15 Feb 2020
Collection & Artist Series

William Farquhar: The New Collection

After the wonderful reception of our first William Farquhar collection we worked together with the National Museum of Singapore to select four more of these wonderful botanical drawings.

William Farquhar gifts

William Farquhar was a Scottish officer in the East India Company’s army. His familiarity with regional politics allowed him and Raffles to secure a Treaty in 1819 in Singapore.


William Farquhar showed a great interest in natural history and made many zoological discoveries. He kept all kinds of animals, from leopards to elephants. Later, he donated skeletal head parts of various animals such as tigers, elephants, panthers, wild pigs and a Malayan Tapir. He often studied the growth of animals and loved to draw sketches of them. He also commissioned several watercolor Chinese artists to paint the local flora and fauna, resulting in a collection of 477 watercolor drawings of animals and plants of Malacca and Singapore.On 17 June 1826, Farquhar donated the sketches in eight volumes to the Museum of the Royal Asiatic Society of Great Britain and Ireland.


The Lesser Mousedeer: This delightful little animal is the smallest known hoofed mammal in the world; it is only the size of a large rabbit. Widespread throughout Southeast Asia and southern China, it is still possible to spot this animal in the rainforests of Malaysia and Singapore, where it mainly comes out at night. This elegant drawing will add a sophisticated touch to any home décor.


The Magpie Robin: This is one of the most numerous and conspicuous birds of Southeast Asia, including Malaysia, is found in rural areas such as kampongs. It is uncommon in Singapore, where the population was decimated by the caged bird trade. The drawing shows a male, hunting a grasshopper sitting above it.  This bird is known for its pretty and melodious song. Its ability to sing well and a common name has given it fame. The magpie is also a good luck symbol that indicates joy, love and lasting fortune.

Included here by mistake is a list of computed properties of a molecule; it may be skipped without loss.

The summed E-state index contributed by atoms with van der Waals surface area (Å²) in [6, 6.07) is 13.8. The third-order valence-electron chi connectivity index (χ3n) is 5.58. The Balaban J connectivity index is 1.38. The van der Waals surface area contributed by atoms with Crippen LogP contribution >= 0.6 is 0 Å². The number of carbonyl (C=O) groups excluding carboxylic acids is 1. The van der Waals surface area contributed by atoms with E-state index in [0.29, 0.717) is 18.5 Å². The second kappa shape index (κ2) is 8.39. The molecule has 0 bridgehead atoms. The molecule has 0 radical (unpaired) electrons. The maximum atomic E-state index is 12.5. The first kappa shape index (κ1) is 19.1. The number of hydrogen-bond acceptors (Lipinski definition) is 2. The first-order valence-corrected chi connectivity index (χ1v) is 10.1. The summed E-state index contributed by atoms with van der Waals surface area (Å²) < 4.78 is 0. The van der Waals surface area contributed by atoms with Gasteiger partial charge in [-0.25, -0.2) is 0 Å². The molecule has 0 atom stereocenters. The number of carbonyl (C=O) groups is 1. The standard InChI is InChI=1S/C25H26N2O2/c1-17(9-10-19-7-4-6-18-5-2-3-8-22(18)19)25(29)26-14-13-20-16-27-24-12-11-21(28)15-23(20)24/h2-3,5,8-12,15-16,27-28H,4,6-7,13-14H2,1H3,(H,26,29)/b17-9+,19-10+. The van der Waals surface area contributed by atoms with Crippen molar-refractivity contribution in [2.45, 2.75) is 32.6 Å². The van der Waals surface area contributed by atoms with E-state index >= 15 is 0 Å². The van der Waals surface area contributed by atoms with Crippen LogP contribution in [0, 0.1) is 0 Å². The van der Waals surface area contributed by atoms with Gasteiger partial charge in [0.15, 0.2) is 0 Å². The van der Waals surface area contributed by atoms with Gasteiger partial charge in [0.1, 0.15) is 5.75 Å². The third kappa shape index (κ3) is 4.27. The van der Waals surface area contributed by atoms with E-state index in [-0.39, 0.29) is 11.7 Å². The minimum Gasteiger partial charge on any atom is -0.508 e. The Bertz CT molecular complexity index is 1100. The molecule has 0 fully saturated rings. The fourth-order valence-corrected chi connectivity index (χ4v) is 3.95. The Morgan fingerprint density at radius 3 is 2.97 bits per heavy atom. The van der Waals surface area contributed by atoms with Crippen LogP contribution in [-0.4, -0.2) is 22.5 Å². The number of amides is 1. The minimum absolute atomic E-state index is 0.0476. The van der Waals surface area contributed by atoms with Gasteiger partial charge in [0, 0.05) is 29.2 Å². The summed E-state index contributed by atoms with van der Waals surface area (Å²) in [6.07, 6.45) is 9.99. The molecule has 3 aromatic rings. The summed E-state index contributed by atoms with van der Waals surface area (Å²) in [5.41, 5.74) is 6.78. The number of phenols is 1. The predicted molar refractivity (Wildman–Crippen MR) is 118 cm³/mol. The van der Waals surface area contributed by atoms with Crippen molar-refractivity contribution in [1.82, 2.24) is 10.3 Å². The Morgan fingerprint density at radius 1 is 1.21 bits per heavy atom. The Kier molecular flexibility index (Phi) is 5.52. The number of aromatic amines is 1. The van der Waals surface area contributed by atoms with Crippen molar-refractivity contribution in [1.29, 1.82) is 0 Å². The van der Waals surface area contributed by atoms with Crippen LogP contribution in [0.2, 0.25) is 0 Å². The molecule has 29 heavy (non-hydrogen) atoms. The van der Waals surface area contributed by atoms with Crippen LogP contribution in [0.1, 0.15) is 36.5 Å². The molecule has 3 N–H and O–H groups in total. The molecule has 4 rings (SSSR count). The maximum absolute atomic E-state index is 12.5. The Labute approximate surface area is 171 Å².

The Malaysian Tapir: This is a young animal as revealed by the characteristics of its fur – the spots help it hide. This species is mainly from a primary rainforest, but it sometimes moved into nearby cultivation at night to feed on fresh grass and leaves. It is currently endangered and faces global extinction due to habitat loss and hunting.  We think that this animal is significant because it was the first animal William Farquhar saw in Malaya.


The Black-capped Kingfisher: The distinctive features show well in this drawing. This migratory species is a fairly common winter visitor on the Malay peninsula coming from its breeding grounds further north in subtropical and temperate East Asia. Kingfishers are a symbol of peace, promising prosperity and loved. They are often spotted in Singapore freshwater and coastal wetlands.  

Birds of Singapore bookendsTrinket box botanical Singapore artworkWilliam Farquhar corporate gifts

Qua is privileged to collaborate with the National Museum of Singapore to use these historical artworks to design elegant lacquer accessories. This art collection comprises of nature’s creations as seen from the eyes of people 200 years ago, making it something truly valuable to Singapore. Thus, Qua aims to increase awareness of Singapore’s heritage through these designs.


It is of interest to note that, birds constitute the largest single group of animals in Farquhar's collection, with 44 different families represented. It is somewhat sobering to consider that no less than 16 of the bird species that inhabited Singapore at the time the drawings were completed have since become locally extinct. Hence the value of these drawings is no less than a national treasure. The Kingfisher and Magpies are also one of the more common and well-known birds around the world, while the Malayan Tapir and Lesser Mouse Deer are much less well known and quite unique, luckily causing William Farquhar to draw them.


Please click here to see this new collection.